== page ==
Next up a Tempranillo 2007. This showed well with soft fruit and some length which went well with the selection of Tapas that Jools had started to hand round. Despite its lack of oak the wine was distinctively Rioja in style, reflecting the purity of the fruit with which they work.

Alongside the Tinto, we also tasted the Crianza 2004. I had always thought this was pronounced Criantha but Pedro emphasized the Z. Maybe that’s how he thought it sounded in English. I didn’t ask. The wine is one we already sell so I know it well. It was tasting superbly with fleshy soft cherry fruit and great length. The oak isn’t intrusive and the wine has structure. Unsurprisingly given its sub 10 pound price its their best seller in the UK.

We then had a break for more Tapas which came round exhaustively. Jools had excelled himself given that we had only charged ten pounds for each ticket. And then on to the next pairing, the Reserva Especial and Gran Reserva, 1997 and 1996 respectively. The Reserva was a wow. Long, complex, ripe and very full with masses of fruit. Almost youthful, but as Pedro observed, right at its peak. This turned out to be the wine of the night. Everyone loved it and at just over 13 pounds was a real steal. The Gran Reserva was more restrained, reflecting its more traditional production method. It had the length and complexity but was strangely rather dumb. Pedro thought that it was probably not ready yet and I had to agree. Nevertheless it was still a great wine with classic vanilla flavours and great length. It was just unfortunate that on the night the Reserva Especial was more approachable.

More food came round including delicious bites of wild boar sausage which went well with the wines and we moved onto the last wine of the evening. This is a strange creation called Plot from the 2006 vintage. Pedro explained that this was not Rioja in the normal sense, indeed it is only a table wine in classification, and that it differs from those wines in a number of ways. Firstly harvesting is done on a bunch by bunch basis – only the very ripest are selected from across the whole vineyard- and the wine is fermented and then aged for six months in Allier oak more in the Bordelais style. The wine also undergoes malolactic fermentation in barrel, again not normal for Rioja apparently. Finally the finished bottle has no mention of Urbina or Rioja on the label in any meaningful sense so it can’t be confused with those wines. The taste is different too. It has an appealing nose of red cherry but the palate is rather unformed with plenty of structure and finish and lifted fruit flavours but I think little finesse. However on reflection this could be that it need lots more bottle age. It would be fun to revisit it regularly over the next ten years and see how it develops. The rest of the party was equally unsure as I think was Pedro who muttered something about losing the plot. Good wine but hard to find a niche for would be my view.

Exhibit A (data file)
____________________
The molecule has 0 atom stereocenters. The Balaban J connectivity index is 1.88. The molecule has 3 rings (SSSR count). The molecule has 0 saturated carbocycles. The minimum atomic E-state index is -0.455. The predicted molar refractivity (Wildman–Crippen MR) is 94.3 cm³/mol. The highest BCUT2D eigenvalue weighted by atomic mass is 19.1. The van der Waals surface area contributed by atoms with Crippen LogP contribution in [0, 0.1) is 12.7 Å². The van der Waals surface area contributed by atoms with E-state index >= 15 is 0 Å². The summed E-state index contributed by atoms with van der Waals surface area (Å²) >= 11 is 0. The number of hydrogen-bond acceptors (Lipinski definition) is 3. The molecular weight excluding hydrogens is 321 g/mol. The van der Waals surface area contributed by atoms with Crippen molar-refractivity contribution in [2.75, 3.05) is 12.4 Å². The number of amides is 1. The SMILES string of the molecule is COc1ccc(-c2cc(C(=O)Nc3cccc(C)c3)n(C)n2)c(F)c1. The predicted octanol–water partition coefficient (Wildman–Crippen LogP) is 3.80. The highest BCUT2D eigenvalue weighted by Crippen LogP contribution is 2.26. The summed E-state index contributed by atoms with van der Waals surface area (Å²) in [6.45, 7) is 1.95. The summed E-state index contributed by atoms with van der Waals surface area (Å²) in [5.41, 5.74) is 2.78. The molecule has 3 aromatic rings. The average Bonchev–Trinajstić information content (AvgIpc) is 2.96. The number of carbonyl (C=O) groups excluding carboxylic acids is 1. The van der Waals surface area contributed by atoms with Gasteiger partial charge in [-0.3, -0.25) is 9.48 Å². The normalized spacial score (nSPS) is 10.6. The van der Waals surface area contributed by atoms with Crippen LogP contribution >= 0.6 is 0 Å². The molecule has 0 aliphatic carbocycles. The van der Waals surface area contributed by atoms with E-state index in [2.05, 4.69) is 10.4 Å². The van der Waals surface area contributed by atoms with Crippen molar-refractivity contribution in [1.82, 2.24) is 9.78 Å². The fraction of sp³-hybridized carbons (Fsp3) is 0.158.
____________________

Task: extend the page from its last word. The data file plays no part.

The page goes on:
A good time was had by all and the party went on late into the night according to Sally the next day so many thanks to Pedro and Edward for coming down to the Wilds of Somerset.

Blackmore Vale Club July 08 “Sauvignons for Summer”

Posted on: October 7th, 2008 by Andrew No Comments

Blackmore Vale Wine Club

Last month when we had some warm weather I talked about the resurgence of Rose. Now that the rain has returned I am focusing on white wine from the Sauvignon variety. This versatile grape has become a firm favourite for lovers of crisp dry white wines, a wine that goes perfectly with seafood yet can be glugged as an aperitif; appreciated on a balmy evening in the garden or drunk with a hearty meal whilst the rain streams down the windows. In some cases it is aromatic enough to be drunk with that killer of white wine – curry.

Whilst it is the pungent, aromatic examples from New Zealand that have redefined the variety in the UK in recent years, it is not New Zealand but Chile that has really pushed sauvignon into the mainstream, with its well-priced, clean and zesty wines; so much so that Chilean Sauvignon is now a must have on most people’s shopping list; cheap and drinkable – a rare combination.